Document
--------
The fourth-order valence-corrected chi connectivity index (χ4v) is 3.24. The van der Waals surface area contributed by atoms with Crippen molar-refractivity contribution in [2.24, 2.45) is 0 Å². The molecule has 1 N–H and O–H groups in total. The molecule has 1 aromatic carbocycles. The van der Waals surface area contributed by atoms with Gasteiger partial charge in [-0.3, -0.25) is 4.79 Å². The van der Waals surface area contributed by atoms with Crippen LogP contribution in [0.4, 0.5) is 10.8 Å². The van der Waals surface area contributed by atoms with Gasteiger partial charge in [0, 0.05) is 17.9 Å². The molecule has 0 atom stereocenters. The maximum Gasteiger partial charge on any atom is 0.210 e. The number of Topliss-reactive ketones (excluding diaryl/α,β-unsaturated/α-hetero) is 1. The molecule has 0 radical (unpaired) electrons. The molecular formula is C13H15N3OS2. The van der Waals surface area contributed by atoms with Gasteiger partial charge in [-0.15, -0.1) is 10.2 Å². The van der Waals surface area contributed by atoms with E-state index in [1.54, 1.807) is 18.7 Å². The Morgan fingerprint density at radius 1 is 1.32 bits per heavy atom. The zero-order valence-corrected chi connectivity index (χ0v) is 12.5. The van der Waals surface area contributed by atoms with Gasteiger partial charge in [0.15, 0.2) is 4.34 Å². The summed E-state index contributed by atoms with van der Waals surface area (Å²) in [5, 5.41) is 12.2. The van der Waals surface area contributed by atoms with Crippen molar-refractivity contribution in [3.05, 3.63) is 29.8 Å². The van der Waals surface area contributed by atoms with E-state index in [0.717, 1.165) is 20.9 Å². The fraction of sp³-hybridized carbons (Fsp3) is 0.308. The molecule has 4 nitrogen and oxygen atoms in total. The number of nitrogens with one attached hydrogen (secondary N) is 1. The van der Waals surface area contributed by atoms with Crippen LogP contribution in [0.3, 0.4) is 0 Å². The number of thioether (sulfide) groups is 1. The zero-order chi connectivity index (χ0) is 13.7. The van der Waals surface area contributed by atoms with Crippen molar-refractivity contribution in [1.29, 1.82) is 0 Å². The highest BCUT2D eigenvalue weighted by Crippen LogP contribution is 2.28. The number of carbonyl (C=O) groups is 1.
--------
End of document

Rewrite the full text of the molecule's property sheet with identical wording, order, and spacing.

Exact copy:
The fourth-order valence-corrected chi connectivity index (χ4v) is 3.24. The van der Waals surface area contributed by atoms with Crippen molar-refractivity contribution in [2.24, 2.45) is 0 Å². The molecule has 1 N–H and O–H groups in total. The molecule has 1 aromatic carbocycles. The van der Waals surface area contributed by atoms with Gasteiger partial charge in [-0.3, -0.25) is 4.79 Å². The van der Waals surface area contributed by atoms with Crippen LogP contribution in [0.4, 0.5) is 10.8 Å². The van der Waals surface area contributed by atoms with Gasteiger partial charge in [0, 0.05) is 17.9 Å². The molecule has 0 atom stereocenters. The maximum Gasteiger partial charge on any atom is 0.210 e. The number of Topliss-reactive ketones (excluding diaryl/α,β-unsaturated/α-hetero) is 1. The molecule has 0 radical (unpaired) electrons. The molecular formula is C13H15N3OS2. The van der Waals surface area contributed by atoms with Gasteiger partial charge in [-0.15, -0.1) is 10.2 Å². The van der Waals surface area contributed by atoms with E-state index in [1.54, 1.807) is 18.7 Å². The Morgan fingerprint density at radius 1 is 1.32 bits per heavy atom. The zero-order valence-corrected chi connectivity index (χ0v) is 12.5. The van der Waals surface area contributed by atoms with Gasteiger partial charge in [0.15, 0.2) is 4.34 Å². The summed E-state index contributed by atoms with van der Waals surface area (Å²) in [5, 5.41) is 12.2. The van der Waals surface area contributed by atoms with Crippen molar-refractivity contribution in [3.05, 3.63) is 29.8 Å². The van der Waals surface area contributed by atoms with E-state index in [0.717, 1.165) is 20.9 Å². The fraction of sp³-hybridized carbons (Fsp3) is 0.308. The molecule has 4 nitrogen and oxygen atoms in total. The number of nitrogens with one attached hydrogen (secondary N) is 1. The van der Waals surface area contributed by atoms with Crippen LogP contribution in [0.3, 0.4) is 0 Å². The number of thioether (sulfide) groups is 1. The zero-order chi connectivity index (χ0) is 13.7. The van der Waals surface area contributed by atoms with Crippen molar-refractivity contribution in [1.29, 1.82) is 0 Å². The highest BCUT2D eigenvalue weighted by Crippen LogP contribution is 2.28. The number of carbonyl (C=O) groups is 1.